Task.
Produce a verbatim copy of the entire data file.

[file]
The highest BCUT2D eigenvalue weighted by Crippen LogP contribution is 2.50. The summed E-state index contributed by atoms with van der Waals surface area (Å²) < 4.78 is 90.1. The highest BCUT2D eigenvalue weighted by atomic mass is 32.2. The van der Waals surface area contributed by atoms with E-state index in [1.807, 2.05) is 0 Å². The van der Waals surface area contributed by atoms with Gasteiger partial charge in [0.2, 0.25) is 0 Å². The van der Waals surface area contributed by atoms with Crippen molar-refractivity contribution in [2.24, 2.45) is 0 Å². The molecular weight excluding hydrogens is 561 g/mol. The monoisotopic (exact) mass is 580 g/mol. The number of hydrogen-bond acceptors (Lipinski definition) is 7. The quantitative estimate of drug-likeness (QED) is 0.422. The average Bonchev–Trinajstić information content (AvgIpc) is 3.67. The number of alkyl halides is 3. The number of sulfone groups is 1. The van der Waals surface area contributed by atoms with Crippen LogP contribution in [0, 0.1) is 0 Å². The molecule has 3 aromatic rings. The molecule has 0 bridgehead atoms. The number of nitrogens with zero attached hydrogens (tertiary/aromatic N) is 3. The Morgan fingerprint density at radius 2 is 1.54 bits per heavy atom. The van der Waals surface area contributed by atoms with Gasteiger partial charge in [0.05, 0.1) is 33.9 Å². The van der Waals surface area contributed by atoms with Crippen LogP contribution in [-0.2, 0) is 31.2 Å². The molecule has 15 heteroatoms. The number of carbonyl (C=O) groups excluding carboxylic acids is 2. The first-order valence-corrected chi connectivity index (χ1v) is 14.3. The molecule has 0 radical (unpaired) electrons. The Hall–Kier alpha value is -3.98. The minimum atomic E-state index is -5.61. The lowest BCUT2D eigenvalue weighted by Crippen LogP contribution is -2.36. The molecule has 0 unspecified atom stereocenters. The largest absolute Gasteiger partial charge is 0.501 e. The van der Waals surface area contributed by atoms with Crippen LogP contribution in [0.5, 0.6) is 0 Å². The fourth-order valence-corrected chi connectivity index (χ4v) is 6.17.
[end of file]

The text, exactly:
The highest BCUT2D eigenvalue weighted by Crippen LogP contribution is 2.50. The summed E-state index contributed by atoms with van der Waals surface area (Å²) < 4.78 is 90.1. The highest BCUT2D eigenvalue weighted by atomic mass is 32.2. The van der Waals surface area contributed by atoms with E-state index in [1.807, 2.05) is 0 Å². The van der Waals surface area contributed by atoms with Gasteiger partial charge in [0.2, 0.25) is 0 Å². The van der Waals surface area contributed by atoms with Crippen molar-refractivity contribution in [2.24, 2.45) is 0 Å². The molecular weight excluding hydrogens is 561 g/mol. The monoisotopic (exact) mass is 580 g/mol. The number of hydrogen-bond acceptors (Lipinski definition) is 7. The quantitative estimate of drug-likeness (QED) is 0.422. The average Bonchev–Trinajstić information content (AvgIpc) is 3.67. The number of alkyl halides is 3. The number of sulfone groups is 1. The van der Waals surface area contributed by atoms with Crippen LogP contribution in [0, 0.1) is 0 Å². The molecule has 3 aromatic rings. The molecule has 0 bridgehead atoms. The number of nitrogens with zero attached hydrogens (tertiary/aromatic N) is 3. The Morgan fingerprint density at radius 2 is 1.54 bits per heavy atom. The van der Waals surface area contributed by atoms with Gasteiger partial charge in [0.05, 0.1) is 33.9 Å². The van der Waals surface area contributed by atoms with Crippen LogP contribution in [-0.2, 0) is 31.2 Å². The molecule has 15 heteroatoms. The number of carbonyl (C=O) groups excluding carboxylic acids is 2. The first-order valence-corrected chi connectivity index (χ1v) is 14.3. The molecule has 0 radical (unpaired) electrons. The Hall–Kier alpha value is -3.98. The minimum atomic E-state index is -5.61. The lowest BCUT2D eigenvalue weighted by Crippen LogP contribution is -2.36. The molecule has 0 unspecified atom stereocenters. The largest absolute Gasteiger partial charge is 0.501 e. The van der Waals surface area contributed by atoms with Crippen LogP contribution in [0.5, 0.6) is 0 Å². The fourth-order valence-corrected chi connectivity index (χ4v) is 6.17.